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Question Number: 30399

Law 17 - Corner Kick 5/9/2016

RE: Select High School

John Clark of St. Louis, MO United States asks...

This question is a follow up to question 29912

I had a clumsy attempt in U9 doing this recently. Player A put the ball down, touching it several times with his feet before leaving it for Player B, who touched it once. At that point, the coaches call out for Player C to take the kick. He comes over to do so, and begins dribbling the ball. I immediately stopped play (I got suspicious when Player B came over), and ordered a re-kick. Taking the corner seemed overly harsh to U9 boys to me, who were doing as instructed. Coach lost his head (he was later sent off for another reason), and I told him that the coaches' yelling was not sporting conduct, and I wouldn't allow it. I considered awarding an IFK given the first player touching the ball several times, and informed the coach that was the other alternative. It was during a multi-field tourney, so I was using my whistle sparingly, and I gave no indication except posture that play was either halted nor back on. What do the other refs think?

Answer provided by Referee Joe McHugh

Hi John
I suspect this was a potential ruse that went badly wrong and your retake request upset the coach. Your request was entirely justified and you did not know what was transpiring. The coachs action was totally unacceptable and it was misconduct.
These corner ruses have been attempted by a player kicking the ball, leaving it unattended and a subsequent team mate then dribbles off. Once the coach gets involved with shouting that is misconduct.
Anyway as it was a corner at U9 referees need ensure that it gets taken properly in line with the law. It is an age group of learning the laws as well as skill development. I would also have words with the coach in this situation about his misconduct. No need for this behaviour at Under 9. Just let the player play. I hate it when coaches behave like this in what is a fun game. Also no place for ruses in U9 which is bringing adult values into a child game.

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Answer provided by Referee Jason Wright

Hi John,
This is rather concerning behaviour from a coach of such a young team - it blows my mind how an 'adult' can get themselves sent from the park for this age group. Very disappointing.
Players at this age should be coached to enjoy the game and to develop skills. Cheap tricks (like the corner deception) is not coaching.
Looks like the players barely understood what they were doing. At this age in particular, I think you did the right thing in retaking the kick. Referees really should manage the game for the benefit of the players and take a role in educating them, and by this point I'm sure even you can't tell who was supposed to have put it in play. And if you can't tell and the players seem confused, then may as well stop play and start it over again.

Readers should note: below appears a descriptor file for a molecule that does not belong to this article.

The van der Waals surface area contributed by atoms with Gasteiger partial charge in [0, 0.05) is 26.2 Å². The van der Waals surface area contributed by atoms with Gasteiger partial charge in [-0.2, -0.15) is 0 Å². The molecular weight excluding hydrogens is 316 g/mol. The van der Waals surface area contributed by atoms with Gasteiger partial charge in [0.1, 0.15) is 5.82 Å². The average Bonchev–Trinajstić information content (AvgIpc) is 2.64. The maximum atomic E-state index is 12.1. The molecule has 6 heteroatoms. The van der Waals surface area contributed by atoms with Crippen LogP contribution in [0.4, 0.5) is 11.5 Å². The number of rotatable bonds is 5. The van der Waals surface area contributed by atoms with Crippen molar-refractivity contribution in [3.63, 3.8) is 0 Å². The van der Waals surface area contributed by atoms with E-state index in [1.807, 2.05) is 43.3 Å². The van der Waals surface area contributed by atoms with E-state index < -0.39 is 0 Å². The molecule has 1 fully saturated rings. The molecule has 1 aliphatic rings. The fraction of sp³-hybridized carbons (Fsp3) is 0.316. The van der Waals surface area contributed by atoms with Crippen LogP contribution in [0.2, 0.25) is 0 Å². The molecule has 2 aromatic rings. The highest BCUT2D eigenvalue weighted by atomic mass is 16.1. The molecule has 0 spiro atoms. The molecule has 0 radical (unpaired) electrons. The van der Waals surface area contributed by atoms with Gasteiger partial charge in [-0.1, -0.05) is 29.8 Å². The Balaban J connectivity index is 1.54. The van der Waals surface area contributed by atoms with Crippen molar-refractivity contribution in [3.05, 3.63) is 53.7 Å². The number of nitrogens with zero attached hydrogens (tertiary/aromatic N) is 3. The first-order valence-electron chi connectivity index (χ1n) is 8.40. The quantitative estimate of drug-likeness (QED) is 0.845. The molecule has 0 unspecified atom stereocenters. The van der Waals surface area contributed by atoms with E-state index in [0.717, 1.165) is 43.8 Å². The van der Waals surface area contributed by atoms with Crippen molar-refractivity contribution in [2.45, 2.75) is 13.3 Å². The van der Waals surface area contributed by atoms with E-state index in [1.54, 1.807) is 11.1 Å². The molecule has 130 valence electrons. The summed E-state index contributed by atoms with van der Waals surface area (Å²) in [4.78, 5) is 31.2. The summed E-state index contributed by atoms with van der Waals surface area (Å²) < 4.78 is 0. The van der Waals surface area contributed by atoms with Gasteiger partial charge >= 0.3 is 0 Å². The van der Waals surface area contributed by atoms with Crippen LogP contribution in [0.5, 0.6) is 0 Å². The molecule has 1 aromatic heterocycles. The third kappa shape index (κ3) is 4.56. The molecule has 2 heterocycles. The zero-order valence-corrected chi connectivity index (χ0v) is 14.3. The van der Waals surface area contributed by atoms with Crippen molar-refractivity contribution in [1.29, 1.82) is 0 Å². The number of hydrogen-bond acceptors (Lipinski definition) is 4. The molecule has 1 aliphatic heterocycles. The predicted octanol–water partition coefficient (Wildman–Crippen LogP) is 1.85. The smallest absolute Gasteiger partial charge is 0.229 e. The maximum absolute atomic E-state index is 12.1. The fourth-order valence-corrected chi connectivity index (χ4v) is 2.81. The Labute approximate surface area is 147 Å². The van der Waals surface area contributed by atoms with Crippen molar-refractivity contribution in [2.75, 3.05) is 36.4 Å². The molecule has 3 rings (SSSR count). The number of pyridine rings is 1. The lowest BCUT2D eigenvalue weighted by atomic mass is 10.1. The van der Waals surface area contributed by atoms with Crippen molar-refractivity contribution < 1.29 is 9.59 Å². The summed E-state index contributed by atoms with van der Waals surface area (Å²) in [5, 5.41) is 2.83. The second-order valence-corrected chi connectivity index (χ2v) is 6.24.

The presence of the third player has made the situation very confusing. We need to use our judgement to determine when a ball has been put into play but ruses like this make it difficult. All we can do is interpret the situation the best we can. Sounds like you made the right call, considering the age group. At an older age, you would have had to make a judgement either way - I think you'd be hard pressed to argue that the first player made multiple touches on the ball, so whether or not his final touch put the ball into play, there probably wouldn't be any differences (I assume the ball moved after the second player touched it?).

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Answer provided by Referee Gary Voshol

When the coach gets involved in this, it goes south. There are only two ways to take the coach's 'instructions':
1. It is a valid tactical instruction to the team, and he is indicating that C will be the corner kicker.
2. The coach is trying to deceive the other team, and thus is not behaving in a responsible manner and could be dismissed - at the very least should be warned of his behavior. The ball was not been put into play before the coach's behavior, and so the restart remains a corner kick.

Given that they executed this trick play poorly (with all the touches A made) you could be justified in deciding that C actually put the ball into play, had the coach not interfered. And as C starts dribbling away, you call a second touch and an indirect kick for the opponents. Done. (Although the coach will still probably argue.)

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